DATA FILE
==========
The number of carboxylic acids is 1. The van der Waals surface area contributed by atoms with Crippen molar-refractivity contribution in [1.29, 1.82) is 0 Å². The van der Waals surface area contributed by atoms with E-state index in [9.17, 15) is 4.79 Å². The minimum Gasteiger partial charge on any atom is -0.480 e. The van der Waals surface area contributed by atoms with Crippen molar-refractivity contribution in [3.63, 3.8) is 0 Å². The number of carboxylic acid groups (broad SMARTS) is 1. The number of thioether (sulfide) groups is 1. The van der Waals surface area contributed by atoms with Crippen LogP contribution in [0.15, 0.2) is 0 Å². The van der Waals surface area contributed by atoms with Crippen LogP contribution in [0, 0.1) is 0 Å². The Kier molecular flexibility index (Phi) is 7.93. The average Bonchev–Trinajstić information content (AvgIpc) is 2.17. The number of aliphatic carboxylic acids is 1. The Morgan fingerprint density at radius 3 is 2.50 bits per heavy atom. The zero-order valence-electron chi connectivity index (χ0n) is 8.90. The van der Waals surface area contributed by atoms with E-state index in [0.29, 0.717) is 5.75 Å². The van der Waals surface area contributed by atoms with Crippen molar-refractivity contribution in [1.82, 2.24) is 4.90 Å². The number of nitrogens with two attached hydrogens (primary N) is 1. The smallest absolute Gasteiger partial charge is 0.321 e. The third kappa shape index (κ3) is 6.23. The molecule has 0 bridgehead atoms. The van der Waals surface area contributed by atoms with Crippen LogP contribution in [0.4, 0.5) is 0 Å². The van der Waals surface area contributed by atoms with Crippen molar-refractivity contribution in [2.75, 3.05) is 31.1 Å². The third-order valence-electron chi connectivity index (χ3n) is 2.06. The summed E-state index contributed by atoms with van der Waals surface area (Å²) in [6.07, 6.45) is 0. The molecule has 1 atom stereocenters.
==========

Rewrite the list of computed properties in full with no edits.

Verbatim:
The number of carboxylic acids is 1. The van der Waals surface area contributed by atoms with Crippen molar-refractivity contribution in [1.29, 1.82) is 0 Å². The van der Waals surface area contributed by atoms with E-state index in [9.17, 15) is 4.79 Å². The minimum Gasteiger partial charge on any atom is -0.480 e. The van der Waals surface area contributed by atoms with Crippen molar-refractivity contribution in [3.63, 3.8) is 0 Å². The number of carboxylic acid groups (broad SMARTS) is 1. The number of thioether (sulfide) groups is 1. The van der Waals surface area contributed by atoms with Crippen LogP contribution in [0.15, 0.2) is 0 Å². The van der Waals surface area contributed by atoms with Crippen LogP contribution in [0, 0.1) is 0 Å². The Kier molecular flexibility index (Phi) is 7.93. The average Bonchev–Trinajstić information content (AvgIpc) is 2.17. The number of aliphatic carboxylic acids is 1. The Morgan fingerprint density at radius 3 is 2.50 bits per heavy atom. The zero-order valence-electron chi connectivity index (χ0n) is 8.90. The van der Waals surface area contributed by atoms with E-state index in [0.29, 0.717) is 5.75 Å². The van der Waals surface area contributed by atoms with Crippen molar-refractivity contribution in [1.82, 2.24) is 4.90 Å². The number of nitrogens with two attached hydrogens (primary N) is 1. The smallest absolute Gasteiger partial charge is 0.321 e. The third kappa shape index (κ3) is 6.23. The molecule has 0 bridgehead atoms. The van der Waals surface area contributed by atoms with Crippen LogP contribution in [0.4, 0.5) is 0 Å². The van der Waals surface area contributed by atoms with Crippen molar-refractivity contribution in [2.75, 3.05) is 31.1 Å². The third-order valence-electron chi connectivity index (χ3n) is 2.06. The summed E-state index contributed by atoms with van der Waals surface area (Å²) in [6.07, 6.45) is 0. The molecule has 1 atom stereocenters.